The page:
Councils across Cambridgeshire and Peterborough, including the Greater Cambridge Greater Peterborough Enterprise Partnership (LEP), will be making decisions over a proposed devolution deal with government.
With the proposals, the authorities have signalled to government their intent to move forward a deal that could put power and funding into the hands of local people rather than Westminster.
In the new deal local people could have control over a new £600 million fund (£20 million annual fund) to improve transport and infrastructure as well as £170 million for housing.
These are just proposals at the moment and councils will have to put them to their members to debate and vote on whether to take forward.
The councils believe the opportunity to boost jobs, transport and affordable homes across the East Anglian region is worth putting to government, in a new format developed locally.
Councillors also want the public to see the proposals and have their view on the possibility of putting powers and funding, normally decided by government, into the hands of local people.
If the proposals are agreed there is expected to be full consultation this summer. Residents and businesses can find out more about the proposals from their councils including at:
The new proposals follow the government’s original devolution offer for East Anglia made in March.
Both Cambridgeshire County and Peterborough City Councils as well as the LEP agreed that those original proposals were not acceptable. They agreed they required revision in order to fully meet the needs and aspirations of local people in order to take full advantage of the powers and budgets on offer.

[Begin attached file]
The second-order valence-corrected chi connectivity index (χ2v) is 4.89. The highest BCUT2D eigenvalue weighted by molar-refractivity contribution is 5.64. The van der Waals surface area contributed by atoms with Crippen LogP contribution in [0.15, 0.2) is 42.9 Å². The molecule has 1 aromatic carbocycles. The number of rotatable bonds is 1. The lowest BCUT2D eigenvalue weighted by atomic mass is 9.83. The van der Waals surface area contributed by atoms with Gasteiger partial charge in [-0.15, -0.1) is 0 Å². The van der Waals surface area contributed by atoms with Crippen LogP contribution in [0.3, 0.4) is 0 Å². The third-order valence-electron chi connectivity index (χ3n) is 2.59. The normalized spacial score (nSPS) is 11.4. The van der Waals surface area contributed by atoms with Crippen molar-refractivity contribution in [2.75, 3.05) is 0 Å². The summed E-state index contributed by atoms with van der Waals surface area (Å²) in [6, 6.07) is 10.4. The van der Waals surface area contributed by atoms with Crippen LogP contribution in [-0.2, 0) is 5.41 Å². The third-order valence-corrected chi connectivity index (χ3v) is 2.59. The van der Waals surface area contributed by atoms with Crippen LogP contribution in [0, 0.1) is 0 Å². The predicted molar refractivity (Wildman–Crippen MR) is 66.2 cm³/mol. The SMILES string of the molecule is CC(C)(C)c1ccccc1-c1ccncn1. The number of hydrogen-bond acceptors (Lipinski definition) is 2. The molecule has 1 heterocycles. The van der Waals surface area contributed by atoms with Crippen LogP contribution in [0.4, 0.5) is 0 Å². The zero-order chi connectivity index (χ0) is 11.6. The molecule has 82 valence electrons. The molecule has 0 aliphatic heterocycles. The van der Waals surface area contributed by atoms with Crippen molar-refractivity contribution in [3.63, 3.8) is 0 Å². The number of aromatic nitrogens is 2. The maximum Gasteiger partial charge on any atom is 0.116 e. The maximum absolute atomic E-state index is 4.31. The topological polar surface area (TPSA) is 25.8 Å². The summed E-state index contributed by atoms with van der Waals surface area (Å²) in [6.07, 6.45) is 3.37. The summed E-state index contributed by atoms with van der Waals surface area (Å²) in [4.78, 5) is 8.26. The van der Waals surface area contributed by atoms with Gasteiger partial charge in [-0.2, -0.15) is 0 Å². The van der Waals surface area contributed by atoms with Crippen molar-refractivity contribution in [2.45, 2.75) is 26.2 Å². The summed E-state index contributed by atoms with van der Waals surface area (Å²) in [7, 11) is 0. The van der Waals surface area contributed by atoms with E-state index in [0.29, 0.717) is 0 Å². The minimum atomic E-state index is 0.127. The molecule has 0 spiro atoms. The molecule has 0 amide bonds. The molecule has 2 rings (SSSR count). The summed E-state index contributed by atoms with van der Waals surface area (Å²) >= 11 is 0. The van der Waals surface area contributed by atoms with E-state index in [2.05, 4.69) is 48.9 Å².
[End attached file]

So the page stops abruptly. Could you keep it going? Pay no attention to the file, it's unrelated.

Alongside this, Suffolk and Norfolk are also submitting their part of the devolution proposal to government. The two proposals build on the earlier single proposal, to work together on regionally significant matters such as transport and infrastructure.
The proposal is to form a Cambridgeshire and Peterborough Combined Authority chaired by a directly elected Mayor. The bid also includes benefits for across the county, including:
- a new £20 million annual fund for the next 30 years (£600 million) to support economic growth, development of local infrastructure and jobs.
- £170 million for affordable housing, including £100 million for affordable, rent and shared ownership – particularly in response to housing issues in South Cambridgeshire and Cambridge City. There is a proposed specific £70 million fund to meet housing needs in Cambridge which Cambridge City Council have indicated would be spent on new council housing.
- build on the case to develop the Wisbech Garden Town and the Wisbech-Cambridge rail connection.
- providing new homes across Cambridgeshire and Peterborough including affordable homes in Greater Cambridge.
- transport infrastructure improvements such as A14/A142 junction and upgrades to the A10 and the A47 as well as Ely North Junction. Also it would support development at Wyton and St Neots.
- rail improvements (new rolling stock, improved King’s Lynn, Cambridge, London rail)
- investment in a Peterborough University with degree-awarding powers.
- a local integrated job service working alongside the Department of Work and Pensions.
- co-designing with government a National Work and Health Programme focussed on those with a health condition or disability, as well as the long-term employed.
- integrating local health and social care resources to provide better outcomes for residents.